Last updated: November 14. 2013 3:03PM - 3168 Views
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Mike Caudill, of Whitesburg, a licensed moonshine still demonstrator, entertained tourists during a test run of Prestonsburg's new “Moonshine Hideaway Tour” last month. Tourism Director Freddie James said this week that the test was a rousing success and details of the Moonshine Hideaway are getting tour operators to take a second look at Eastern Kentucky.
Mike Caudill, of Whitesburg, a licensed moonshine still demonstrator, entertained tourists during a test run of Prestonsburg's new “Moonshine Hideaway Tour” last month. Tourism Director Freddie James said this week that the test was a rousing success and details of the Moonshine Hideaway are getting tour operators to take a second look at Eastern Kentucky.
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PRESTONSBURG — Tourism director Freddie James says that, while Floyd and surrounding counties have many attractions for visitors when they get here, the main task he faces is getting them here in the first place.


Now, James believes he has stumbled upon a new attraction that is getting many potential tourists and tour operators to take a second look at Eastern Kentucky, by embracing a slightly scandalous chapter of the region’s past.


The Prestonsburg Convention and Visitors Bureau is working with Jenny Wiley State Resort Park on the new venture, dubbed the “Moonshine Hideaway.” Last month, they tested the concept on a group of 27 tourists, and James said they received rave reviews. One lady even sent a card to James when she returned home, saying she had traveled all over Kentucky, but had never enjoyed herself more than she did during her visit to Prestonsburg.


The Moonshine Hideaway is tucked behind the trees near the Jenny Wiley campground. After being escorted on a pontoon boat ride around Dewey Lake, tourists are taken to the hideaway, where they are treated to a demonstration of how to make moonshine, using an actual still.


No actual moonshine is produced during the demonstration. Only water flows out of the still’s tap.


Aside from learning about moonshine-making methods, the secret to the demonstration is that the actors are all musicians. Once the demonstration is over, they bring out instruments that were previously hidden away and treat the guests to a brief mountain music hoedown of about four songs. A barbecue dinner is also served afterwards.


James says the moonshine aspect of the tour titillates tourists, leaving a lasting impression when they are considering plans for their next trip. However, once moonshine gets them to come for a visit, it is the music, scenery, history, culture, attractions and outdoor adventure that leave a lasting mark.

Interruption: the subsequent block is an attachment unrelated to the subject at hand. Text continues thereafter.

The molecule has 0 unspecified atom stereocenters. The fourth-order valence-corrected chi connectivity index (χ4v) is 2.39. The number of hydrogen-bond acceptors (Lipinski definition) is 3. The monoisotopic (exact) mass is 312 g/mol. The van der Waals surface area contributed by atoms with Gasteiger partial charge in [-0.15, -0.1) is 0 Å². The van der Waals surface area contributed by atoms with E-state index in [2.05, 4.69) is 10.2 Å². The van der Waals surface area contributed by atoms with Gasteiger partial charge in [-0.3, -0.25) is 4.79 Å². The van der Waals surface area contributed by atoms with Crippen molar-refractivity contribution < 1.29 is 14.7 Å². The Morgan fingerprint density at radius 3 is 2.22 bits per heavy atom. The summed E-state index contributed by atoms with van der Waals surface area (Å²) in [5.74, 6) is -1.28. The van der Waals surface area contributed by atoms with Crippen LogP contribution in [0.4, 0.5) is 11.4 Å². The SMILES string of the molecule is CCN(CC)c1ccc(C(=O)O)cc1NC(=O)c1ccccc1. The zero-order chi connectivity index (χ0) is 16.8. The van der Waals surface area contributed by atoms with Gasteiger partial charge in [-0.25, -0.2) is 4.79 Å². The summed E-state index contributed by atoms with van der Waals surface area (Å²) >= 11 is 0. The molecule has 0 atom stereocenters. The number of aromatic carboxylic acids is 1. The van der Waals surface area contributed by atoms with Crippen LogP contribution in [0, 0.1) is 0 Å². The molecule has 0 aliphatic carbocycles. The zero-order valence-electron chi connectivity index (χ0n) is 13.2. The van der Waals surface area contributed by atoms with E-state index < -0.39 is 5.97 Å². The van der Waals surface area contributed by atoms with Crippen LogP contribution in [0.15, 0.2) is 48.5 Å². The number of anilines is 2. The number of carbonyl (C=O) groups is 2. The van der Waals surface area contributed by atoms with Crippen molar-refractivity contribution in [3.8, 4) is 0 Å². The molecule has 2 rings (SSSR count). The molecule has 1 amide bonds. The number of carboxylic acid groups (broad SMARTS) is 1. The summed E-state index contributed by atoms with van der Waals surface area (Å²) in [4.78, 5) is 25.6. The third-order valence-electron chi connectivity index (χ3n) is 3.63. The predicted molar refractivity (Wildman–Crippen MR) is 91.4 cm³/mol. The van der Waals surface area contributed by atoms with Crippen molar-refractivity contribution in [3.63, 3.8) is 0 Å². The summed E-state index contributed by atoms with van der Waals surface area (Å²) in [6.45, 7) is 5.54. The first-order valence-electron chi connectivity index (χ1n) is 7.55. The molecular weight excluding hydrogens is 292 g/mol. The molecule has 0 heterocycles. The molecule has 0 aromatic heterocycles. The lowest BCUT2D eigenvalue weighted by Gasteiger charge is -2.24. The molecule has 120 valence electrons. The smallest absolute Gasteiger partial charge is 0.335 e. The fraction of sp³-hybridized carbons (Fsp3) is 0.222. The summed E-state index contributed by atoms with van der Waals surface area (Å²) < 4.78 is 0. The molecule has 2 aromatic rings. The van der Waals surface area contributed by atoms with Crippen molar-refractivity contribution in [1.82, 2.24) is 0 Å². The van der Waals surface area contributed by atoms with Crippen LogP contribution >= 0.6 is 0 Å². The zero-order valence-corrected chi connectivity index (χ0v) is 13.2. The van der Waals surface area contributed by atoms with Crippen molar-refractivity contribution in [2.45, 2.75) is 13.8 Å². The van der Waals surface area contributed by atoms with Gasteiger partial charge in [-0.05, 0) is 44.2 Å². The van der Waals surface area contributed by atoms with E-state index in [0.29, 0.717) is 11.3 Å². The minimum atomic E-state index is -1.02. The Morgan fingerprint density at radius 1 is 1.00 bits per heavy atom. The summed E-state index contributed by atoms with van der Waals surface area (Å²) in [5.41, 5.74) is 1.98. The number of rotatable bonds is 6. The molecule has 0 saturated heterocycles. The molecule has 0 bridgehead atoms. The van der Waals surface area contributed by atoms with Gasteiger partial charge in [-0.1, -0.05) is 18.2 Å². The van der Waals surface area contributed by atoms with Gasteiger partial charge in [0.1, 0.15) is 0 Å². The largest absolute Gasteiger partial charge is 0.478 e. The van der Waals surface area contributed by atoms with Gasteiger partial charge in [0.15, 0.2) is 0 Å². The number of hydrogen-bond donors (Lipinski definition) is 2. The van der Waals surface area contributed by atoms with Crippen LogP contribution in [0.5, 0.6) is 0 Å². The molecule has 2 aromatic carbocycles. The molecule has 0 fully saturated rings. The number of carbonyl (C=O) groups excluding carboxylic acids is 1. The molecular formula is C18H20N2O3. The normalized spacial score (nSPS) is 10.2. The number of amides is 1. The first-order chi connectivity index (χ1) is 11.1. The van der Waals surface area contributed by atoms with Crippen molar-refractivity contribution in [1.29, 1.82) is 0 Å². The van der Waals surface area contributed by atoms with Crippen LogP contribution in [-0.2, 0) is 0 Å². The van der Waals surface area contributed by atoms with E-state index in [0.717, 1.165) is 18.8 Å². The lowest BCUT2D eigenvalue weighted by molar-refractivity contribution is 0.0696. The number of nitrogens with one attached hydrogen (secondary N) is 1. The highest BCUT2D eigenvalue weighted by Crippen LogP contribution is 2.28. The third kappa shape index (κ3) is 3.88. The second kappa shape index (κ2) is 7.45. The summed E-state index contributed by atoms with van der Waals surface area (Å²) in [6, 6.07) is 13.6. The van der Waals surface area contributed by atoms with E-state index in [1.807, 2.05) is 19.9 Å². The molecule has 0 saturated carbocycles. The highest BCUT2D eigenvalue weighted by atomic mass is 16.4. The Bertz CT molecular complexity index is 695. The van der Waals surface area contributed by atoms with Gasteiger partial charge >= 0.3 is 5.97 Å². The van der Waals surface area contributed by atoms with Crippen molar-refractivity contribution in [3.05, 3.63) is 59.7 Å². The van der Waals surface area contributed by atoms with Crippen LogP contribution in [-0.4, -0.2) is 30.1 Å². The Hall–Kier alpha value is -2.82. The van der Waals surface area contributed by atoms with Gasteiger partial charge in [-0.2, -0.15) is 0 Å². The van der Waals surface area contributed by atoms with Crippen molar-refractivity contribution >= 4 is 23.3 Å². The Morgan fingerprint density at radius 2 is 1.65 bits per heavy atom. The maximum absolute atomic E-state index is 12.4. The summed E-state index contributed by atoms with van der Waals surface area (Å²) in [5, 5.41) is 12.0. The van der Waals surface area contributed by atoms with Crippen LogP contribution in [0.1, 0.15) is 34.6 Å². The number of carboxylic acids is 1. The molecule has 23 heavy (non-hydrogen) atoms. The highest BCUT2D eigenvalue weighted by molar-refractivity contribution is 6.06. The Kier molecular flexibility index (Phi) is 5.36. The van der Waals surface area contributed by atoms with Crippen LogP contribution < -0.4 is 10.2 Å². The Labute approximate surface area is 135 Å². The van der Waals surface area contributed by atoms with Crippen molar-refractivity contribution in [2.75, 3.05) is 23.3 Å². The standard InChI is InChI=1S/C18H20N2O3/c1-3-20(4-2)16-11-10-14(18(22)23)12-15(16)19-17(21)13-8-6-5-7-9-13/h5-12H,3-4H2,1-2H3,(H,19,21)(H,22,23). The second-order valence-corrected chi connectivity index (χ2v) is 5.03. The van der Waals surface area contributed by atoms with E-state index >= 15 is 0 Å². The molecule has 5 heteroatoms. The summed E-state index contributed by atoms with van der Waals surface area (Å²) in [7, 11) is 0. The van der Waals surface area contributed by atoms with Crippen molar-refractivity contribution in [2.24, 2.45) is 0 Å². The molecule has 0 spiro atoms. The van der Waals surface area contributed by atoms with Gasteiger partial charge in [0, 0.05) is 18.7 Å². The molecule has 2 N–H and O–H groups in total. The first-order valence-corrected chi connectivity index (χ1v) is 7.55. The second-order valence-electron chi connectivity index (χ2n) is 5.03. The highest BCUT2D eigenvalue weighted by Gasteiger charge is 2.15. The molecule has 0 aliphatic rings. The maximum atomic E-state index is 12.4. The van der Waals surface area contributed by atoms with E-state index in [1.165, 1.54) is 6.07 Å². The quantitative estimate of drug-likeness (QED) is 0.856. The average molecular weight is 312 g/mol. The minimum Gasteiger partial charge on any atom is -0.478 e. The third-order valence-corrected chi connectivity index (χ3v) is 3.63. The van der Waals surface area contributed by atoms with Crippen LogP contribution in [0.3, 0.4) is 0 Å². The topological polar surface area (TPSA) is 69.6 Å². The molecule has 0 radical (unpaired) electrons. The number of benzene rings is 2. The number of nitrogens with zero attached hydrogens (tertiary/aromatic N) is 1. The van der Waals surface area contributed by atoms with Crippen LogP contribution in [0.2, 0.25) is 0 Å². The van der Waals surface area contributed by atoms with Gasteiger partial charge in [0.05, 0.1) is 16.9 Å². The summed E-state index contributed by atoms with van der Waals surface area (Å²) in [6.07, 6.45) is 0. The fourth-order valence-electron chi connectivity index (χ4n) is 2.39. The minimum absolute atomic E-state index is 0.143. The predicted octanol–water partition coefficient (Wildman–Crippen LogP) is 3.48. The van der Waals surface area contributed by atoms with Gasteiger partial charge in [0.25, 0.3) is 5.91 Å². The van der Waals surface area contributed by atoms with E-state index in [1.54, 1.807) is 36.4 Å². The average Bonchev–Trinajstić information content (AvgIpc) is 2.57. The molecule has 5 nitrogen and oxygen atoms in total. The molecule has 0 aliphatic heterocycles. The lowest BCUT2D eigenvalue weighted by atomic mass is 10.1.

“We’re sharing part of our heritage and culture with our guests,” James said.


Standing out from the crowd is important, James says, when Prestonsburg and Floyd County are competing with areas all around the country. While locals know that Eastern Kentucky music, history and culture are unique, those elements often get lost when tourists compare attractions in other areas, each of which also promotes its own music, history and culture.


Moonshine, however, gets tourists to lean forward and take notice. James learned that lesson when he first pitched the idea to a tour broker.


James said he ran across the lady and began to tell her about the Kentucky Opry and Loretta Lynn Homeplace to spark her interest in the area.


“That’s nice, but what else have you got?” the broker replied.


James said he began telling her about other attractions in the area.


“That’s nice, but what else have you got?” she said again.


James had been toying with the idea of the moonshine tour for some time, inspired in part by the success of the Bourbon Trail in Central Kentucky, but had never developed any concrete plans. But under pressure to say something that would get the tour broker’s attention, James said the basics of the Moonshine Hideaway — the demonstration, music and cookout — came pouring out completely off the cuff.


“Really? Tell me more,” the broker replied.


James said by the end of their conversation, the broker was promising to send 10 tour buses to visit the area — and the Moonshine Hideaway — next year.


“This is a woman whose job it is to know the market and know what will sell,” James said. “And this got her attention.”


James said he is seeing a similar response after sending details of the Hideaway to tour operators earlier this week. Many are calling or writing back, wanting more information, and one operator has already booked a tour.


The Moonshine Hideaway Tour is continuing to evolve and now has two parts — one for tour groups like the one last month, and another to be operated by the park starting next year, which would allow individuals to sign up for scheduled performances, much like they do for elk tours.


For tour groups, a typical Moonshine Hideaway Tour lasts about 10 hours, including the boat ride and cookout. However, the groups often stay in the area for three nights, visiting local attractions, dining at local restaurants, staying in local motels, and shopping with local merchants during their visit.


James believes the idea has a lot of potential for bringing more tourists to the area, especially if other communities get involved and help create a Moonshine Trail to rival the Bourbon Trail.

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